Models, however, do something monitoring simply can’t. They’re used to predict the outcomes of different scenarios, sometimes including cost estimates that can ultimately save citizens money.

More monitoring can be helpful. But without increased investments in the programs and people to make it happen, the question becomes how will the monitoring be done and by whom? DEP staffing is at levels comparable to those in the mid-90s, and the water programs have been chronically underfunded for more than a decade. The governor’s 2020–21 budget proposed that DEP funding rise above 1994–95 levels for the first time in a decade.

Another point worth clarifying: The Chesapeake Bay Foundation has not said it will sue Pennsylvania for being significantly behind in meeting its clean water commitments. The state of Maryland has said that. Both Maryland and CBF have said that the EPA is subject to suit for not holding the commonwealth accountable for repeatedly missing its targets.

Locally created and controlled stormwater programs are critical to ensuring that we have clean and abundant water.

Our health, well-being and quality of life depend on it.

Harry Campbell is the Pennsylvania science policy and advocacy director of the Chesapeake Bay Foundation.

The views expressed by opinion columnists are not necessarily those of the Bay Journal.


(2) comments


Thank you Harry for this piece.

Stormwater is creating major problems coast to coast. We've urbanized quicker in the last 100 years that at any point in human history. Our vast amount of asphalt and concrete "jungles" has created an urban sprawl scenario that has led to budgetary issues also not seen in human existence. There are pipes below our streets that are currently in use that were also in use when the city was founded. Many of these pipes are out-dated and in need of repair. Lastly, and arguably the worst point, is that extreme weather due to climate change is pushing these very systems to a breaking point. The rivers, lakes, and streams that we rely on are paying for it. We've got plenty of civil work that needs to be done as we progress into the 21st century.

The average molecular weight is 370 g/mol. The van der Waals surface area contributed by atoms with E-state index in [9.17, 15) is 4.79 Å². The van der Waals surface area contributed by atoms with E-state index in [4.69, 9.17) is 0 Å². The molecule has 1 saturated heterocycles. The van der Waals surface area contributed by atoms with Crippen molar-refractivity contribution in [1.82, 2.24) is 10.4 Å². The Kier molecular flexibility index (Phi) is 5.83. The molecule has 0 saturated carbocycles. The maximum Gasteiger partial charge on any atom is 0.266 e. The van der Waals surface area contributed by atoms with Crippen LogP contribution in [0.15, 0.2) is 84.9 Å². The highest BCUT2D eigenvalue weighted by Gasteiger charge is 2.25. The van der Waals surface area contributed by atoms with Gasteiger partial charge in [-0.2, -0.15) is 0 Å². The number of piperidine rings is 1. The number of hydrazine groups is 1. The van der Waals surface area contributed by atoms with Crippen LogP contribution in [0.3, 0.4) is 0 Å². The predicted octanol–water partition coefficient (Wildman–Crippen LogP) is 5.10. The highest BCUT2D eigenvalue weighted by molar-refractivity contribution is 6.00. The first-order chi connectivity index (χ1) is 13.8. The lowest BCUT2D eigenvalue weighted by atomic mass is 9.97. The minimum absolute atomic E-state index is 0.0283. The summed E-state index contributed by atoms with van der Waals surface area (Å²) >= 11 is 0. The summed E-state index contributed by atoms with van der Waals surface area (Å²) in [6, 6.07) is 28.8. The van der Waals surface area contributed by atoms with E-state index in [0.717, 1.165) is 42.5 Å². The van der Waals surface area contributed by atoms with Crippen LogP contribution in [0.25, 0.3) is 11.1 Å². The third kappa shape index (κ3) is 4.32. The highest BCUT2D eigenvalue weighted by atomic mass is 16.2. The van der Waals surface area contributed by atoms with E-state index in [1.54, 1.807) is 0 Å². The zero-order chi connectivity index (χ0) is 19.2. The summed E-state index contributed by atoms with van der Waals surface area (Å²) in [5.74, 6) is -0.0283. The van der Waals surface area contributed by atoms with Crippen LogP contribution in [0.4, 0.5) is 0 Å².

I am co-founder of a material science company in Spokane, WA. We have been closely evaluating the stormwater issues throughout our country for the last 9 years. We've invented a specific type of permeable pavement but with a twist. We will not clog. A bold statement we know. But with some heavy science, we've developed a technology that uses sub-micron pore size and capillary action to drive stormwater back into aquifers. Imagine tree roots for roadways through an engineered design. We are launching our company this month, and I will be sure to share a link with more information. Although we are excited about our innovations in the stormwater space, more needs to happen. Water management needs more inventions.

Thank you for your time Harry,

Kevin Kunz


While I support the author's support of everyone paying their fair share to restore bay's health, whatever that may be, dollars spent isn't the most useful metric in my opinion. In Maryland, we have spent plenty plus some on TMDL restoration work, with mixed results at best. I have been a part of that effort, and have more than a few misgivings about how and where we are spending our dollars. Precious few organizations are focusing in on how nature, in the form of nocturnal, buck toothed rodent with a flattened tail , can do a great deal toward water quality improvements in the bay watershed, for free. BeaverCON, an international conference attended by scientists and land use managers from across the globe, held recently in Hunt Valley, MD, provided three days of restoration success stories, and studies quantifying and qualifying this iconic species' ability to change and transform the landscape, for the better. They (beaver) were here in the bay watershed in the millions by some estimates, prior to European settlement. They are "a part of our history, but not our culture", as one presenter at BeaverCON remarked. Until we learn to honor and learn from nature and its seemingly limitless interconnectedness, we won't win the the battle to restore the bay.